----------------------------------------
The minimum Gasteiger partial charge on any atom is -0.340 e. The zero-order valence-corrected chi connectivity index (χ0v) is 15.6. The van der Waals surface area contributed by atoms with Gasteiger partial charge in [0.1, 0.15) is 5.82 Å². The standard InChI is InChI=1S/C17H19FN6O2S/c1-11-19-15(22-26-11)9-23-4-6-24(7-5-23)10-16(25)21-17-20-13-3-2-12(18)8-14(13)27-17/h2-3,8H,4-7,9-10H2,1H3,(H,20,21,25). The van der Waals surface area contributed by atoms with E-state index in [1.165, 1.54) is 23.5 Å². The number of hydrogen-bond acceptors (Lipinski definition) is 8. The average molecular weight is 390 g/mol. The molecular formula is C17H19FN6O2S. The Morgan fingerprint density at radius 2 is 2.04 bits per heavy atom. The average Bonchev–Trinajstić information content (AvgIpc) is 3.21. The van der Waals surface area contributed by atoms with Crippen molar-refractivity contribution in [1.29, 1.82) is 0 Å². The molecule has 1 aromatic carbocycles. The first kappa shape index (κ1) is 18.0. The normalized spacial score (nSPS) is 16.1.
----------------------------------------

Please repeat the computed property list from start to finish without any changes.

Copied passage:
The minimum Gasteiger partial charge on any atom is -0.340 e. The zero-order valence-corrected chi connectivity index (χ0v) is 15.6. The van der Waals surface area contributed by atoms with Gasteiger partial charge in [0.1, 0.15) is 5.82 Å². The standard InChI is InChI=1S/C17H19FN6O2S/c1-11-19-15(22-26-11)9-23-4-6-24(7-5-23)10-16(25)21-17-20-13-3-2-12(18)8-14(13)27-17/h2-3,8H,4-7,9-10H2,1H3,(H,20,21,25). The van der Waals surface area contributed by atoms with E-state index in [1.165, 1.54) is 23.5 Å². The number of hydrogen-bond acceptors (Lipinski definition) is 8. The average molecular weight is 390 g/mol. The molecular formula is C17H19FN6O2S. The Morgan fingerprint density at radius 2 is 2.04 bits per heavy atom. The average Bonchev–Trinajstić information content (AvgIpc) is 3.21. The van der Waals surface area contributed by atoms with Crippen molar-refractivity contribution in [1.29, 1.82) is 0 Å². The molecule has 1 aromatic carbocycles. The first kappa shape index (κ1) is 18.0. The normalized spacial score (nSPS) is 16.1.